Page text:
First, Berkeley Humane recently resumed its lifesaving efforts with the arrival of two adorable puppies, nine cuddly kittens, and a momma cat. By late November, the group hopes to re-occupy a portion of its fire-damaged facility at 2700 Ninth Street in Berkeley, subject to approval by the City of Berkeley. Following required clean-up and repairs, the interim restoration of the space makes it possible for Berkeley Humane to re-open its resident hospital and onsite sheltering of some animals, along with such public services as the spay/neuter clinic and adoption center. (The only services that were not interrupted by the fire were the dog training and advice line, PAWS/ East Bay and Pet Food Pantry programs.)
“We are thrilled to be moving forward, because getting back to our mission of saving dogs and cats from possible euthanasia is our top priority,” says Executive Director Stacey Street. “The need has never been more urgent. As the recession deepens, more and more animals are ending up in municipal shelters that are already at capacity. So, sadly, along with the loss of the 15 cats who perished on May 20, the tragedy of this fire has been the estimated 400 or more animals that did not get rescued because our facility was damaged.”
Adds Virginia Gray, president of the board of directors: “We are deeply grateful to everyone who helped us reach this milestone – particularly our amazing staff, the hundreds of caring volunteers and local businesses who organized fundraisers, and the thousands of individuals whose donations are crucial to our long-term rebuilding effort. At this time, however, the expense of our day-to-day operations is our most compelling challenge. We very much need cash donations and foster homes to make it possible for us to achieve our goal of returning to full operations when we reoccupy our facility as soon as temporary permits are issued.”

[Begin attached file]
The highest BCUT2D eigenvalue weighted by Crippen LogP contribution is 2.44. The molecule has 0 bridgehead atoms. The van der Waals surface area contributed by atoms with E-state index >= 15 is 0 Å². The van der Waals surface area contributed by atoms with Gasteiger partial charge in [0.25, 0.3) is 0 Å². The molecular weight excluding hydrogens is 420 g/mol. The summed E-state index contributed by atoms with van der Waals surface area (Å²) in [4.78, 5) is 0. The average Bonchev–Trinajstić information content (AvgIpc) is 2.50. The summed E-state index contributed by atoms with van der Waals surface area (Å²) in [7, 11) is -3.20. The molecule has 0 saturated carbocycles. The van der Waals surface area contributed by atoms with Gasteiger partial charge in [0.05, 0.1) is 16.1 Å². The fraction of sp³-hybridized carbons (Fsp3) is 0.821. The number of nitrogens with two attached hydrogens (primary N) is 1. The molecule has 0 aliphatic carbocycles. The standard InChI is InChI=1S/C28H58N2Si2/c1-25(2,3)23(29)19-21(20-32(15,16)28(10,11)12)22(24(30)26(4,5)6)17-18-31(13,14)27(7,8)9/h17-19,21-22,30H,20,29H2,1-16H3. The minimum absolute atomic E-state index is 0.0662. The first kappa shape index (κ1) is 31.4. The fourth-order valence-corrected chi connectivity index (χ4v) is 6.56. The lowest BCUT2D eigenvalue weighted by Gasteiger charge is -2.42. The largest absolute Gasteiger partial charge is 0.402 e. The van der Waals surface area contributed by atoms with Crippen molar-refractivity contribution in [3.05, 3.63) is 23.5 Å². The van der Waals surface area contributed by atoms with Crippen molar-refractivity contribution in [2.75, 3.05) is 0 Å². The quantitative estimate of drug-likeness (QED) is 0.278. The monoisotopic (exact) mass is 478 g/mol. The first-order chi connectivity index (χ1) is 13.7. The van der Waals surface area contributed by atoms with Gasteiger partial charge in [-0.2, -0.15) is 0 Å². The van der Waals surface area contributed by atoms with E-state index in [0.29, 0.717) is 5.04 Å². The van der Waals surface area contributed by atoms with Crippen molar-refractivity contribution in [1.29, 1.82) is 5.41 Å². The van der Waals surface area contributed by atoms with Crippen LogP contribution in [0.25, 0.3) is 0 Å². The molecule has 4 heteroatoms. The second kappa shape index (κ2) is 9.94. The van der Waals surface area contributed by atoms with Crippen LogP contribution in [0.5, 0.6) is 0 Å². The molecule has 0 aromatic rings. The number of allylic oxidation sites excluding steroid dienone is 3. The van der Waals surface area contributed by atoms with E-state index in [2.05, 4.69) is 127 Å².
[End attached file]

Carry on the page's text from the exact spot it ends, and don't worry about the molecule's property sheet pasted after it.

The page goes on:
The non-profit organization, which receives no public funds, is currently waiting on proposals and cost projections for the final reconstructive phase of its aging facility, built more than 80 years ago. Based on early estimates, a minimum budget of $4 million will be required. Approximately $600,000 has been received thus far from over 4000 donors, all of it restricted to the Shelter Fire Relief Fund.
Animal lovers can help support Berkeley Humane three ways:
• Join other animal lovers at “The 5th Annual Purrcasso Arts and Crafts Sale” next Saturday and Sunday, November 6-7. This fun-filled annual fundraising event features donated pet-inspired artistic masterpieces from as far away as Japan – as well as the movie studios Pixar, Disney, and Dreamworks. For complete details, go to www.Purrcasso.org.
• Make a cash donation by mail, credit card or phone. To contribute online, go to www.BerkeleyHumane.org. By phone, call (510) 845-7735, ext. 204. Or feel free to mail a check to the Berkeley-East Bay Humane Society, Attn: Development Department, 2700 Ninth Street, Berkeley, CA 94710.
• Become foster parents to animals in need. For details, please visit www.BerkeleyHumane.org.
# # #
In April 2009, Berkeley Humane received national acclaim as a recipient of the Maddies Fund Lifesaving Award with The Berkeley Alliance for Homeless Animals Coalition. Berkeley Humane has also distinguished itself by saving and placing over 40,000 homeless dogs and cats – more than 800 of them in 2009 alone – since it was founded in 1927. The group has also performed over 35,000 spay-and-neutering surgeries to help prevent overpopulation, and distributed more than 2,500 pounds of food, along with donated collars, leashes and other pet supplies to low-income pet guardians since founding its Pet Food Pantry program just last February. Among its other unique services, Berkeley Humane has matched up hundreds of seniors to pets in their golden years; trained thousands of owners and their dogs on how to live a rewarding coexistence;